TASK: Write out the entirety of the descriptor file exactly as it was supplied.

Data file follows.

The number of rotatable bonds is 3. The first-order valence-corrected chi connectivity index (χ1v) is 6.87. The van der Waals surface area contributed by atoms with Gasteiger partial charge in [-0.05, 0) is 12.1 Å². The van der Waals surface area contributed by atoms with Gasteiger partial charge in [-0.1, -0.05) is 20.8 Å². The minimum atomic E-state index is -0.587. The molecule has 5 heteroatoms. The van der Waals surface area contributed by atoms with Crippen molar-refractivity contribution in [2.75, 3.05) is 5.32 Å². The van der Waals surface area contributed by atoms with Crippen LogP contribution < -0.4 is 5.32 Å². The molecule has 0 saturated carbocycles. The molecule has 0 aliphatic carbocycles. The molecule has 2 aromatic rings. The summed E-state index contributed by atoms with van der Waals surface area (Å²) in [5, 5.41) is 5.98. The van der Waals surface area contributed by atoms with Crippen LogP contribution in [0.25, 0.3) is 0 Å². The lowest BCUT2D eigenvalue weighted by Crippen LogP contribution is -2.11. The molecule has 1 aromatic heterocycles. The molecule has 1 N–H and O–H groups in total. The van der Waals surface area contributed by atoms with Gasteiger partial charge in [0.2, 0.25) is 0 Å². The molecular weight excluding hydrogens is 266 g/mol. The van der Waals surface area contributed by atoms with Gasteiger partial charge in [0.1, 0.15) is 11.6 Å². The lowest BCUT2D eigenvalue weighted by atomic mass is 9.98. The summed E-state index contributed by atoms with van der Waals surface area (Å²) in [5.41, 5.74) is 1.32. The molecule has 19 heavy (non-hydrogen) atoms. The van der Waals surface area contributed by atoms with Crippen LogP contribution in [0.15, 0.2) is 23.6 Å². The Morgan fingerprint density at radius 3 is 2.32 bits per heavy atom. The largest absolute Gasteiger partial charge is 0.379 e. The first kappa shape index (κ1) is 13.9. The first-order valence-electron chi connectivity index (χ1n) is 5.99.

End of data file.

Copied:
The number of rotatable bonds is 3. The first-order valence-corrected chi connectivity index (χ1v) is 6.87. The van der Waals surface area contributed by atoms with Gasteiger partial charge in [-0.05, 0) is 12.1 Å². The van der Waals surface area contributed by atoms with Gasteiger partial charge in [-0.1, -0.05) is 20.8 Å². The minimum atomic E-state index is -0.587. The molecule has 5 heteroatoms. The van der Waals surface area contributed by atoms with Crippen molar-refractivity contribution in [2.75, 3.05) is 5.32 Å². The van der Waals surface area contributed by atoms with Crippen LogP contribution < -0.4 is 5.32 Å². The molecule has 0 saturated carbocycles. The molecule has 0 aliphatic carbocycles. The molecule has 2 aromatic rings. The summed E-state index contributed by atoms with van der Waals surface area (Å²) in [5, 5.41) is 5.98. The van der Waals surface area contributed by atoms with Crippen LogP contribution in [0.25, 0.3) is 0 Å². The lowest BCUT2D eigenvalue weighted by Crippen LogP contribution is -2.11. The molecule has 1 aromatic heterocycles. The molecule has 1 N–H and O–H groups in total. The van der Waals surface area contributed by atoms with Gasteiger partial charge in [0.2, 0.25) is 0 Å². The molecular weight excluding hydrogens is 266 g/mol. The van der Waals surface area contributed by atoms with Gasteiger partial charge in [0.1, 0.15) is 11.6 Å². The lowest BCUT2D eigenvalue weighted by atomic mass is 9.98. The summed E-state index contributed by atoms with van der Waals surface area (Å²) in [5.41, 5.74) is 1.32. The molecule has 19 heavy (non-hydrogen) atoms. The van der Waals surface area contributed by atoms with Crippen LogP contribution in [0.15, 0.2) is 23.6 Å². The Morgan fingerprint density at radius 3 is 2.32 bits per heavy atom. The largest absolute Gasteiger partial charge is 0.379 e. The first kappa shape index (κ1) is 13.9. The first-order valence-electron chi connectivity index (χ1n) is 5.99.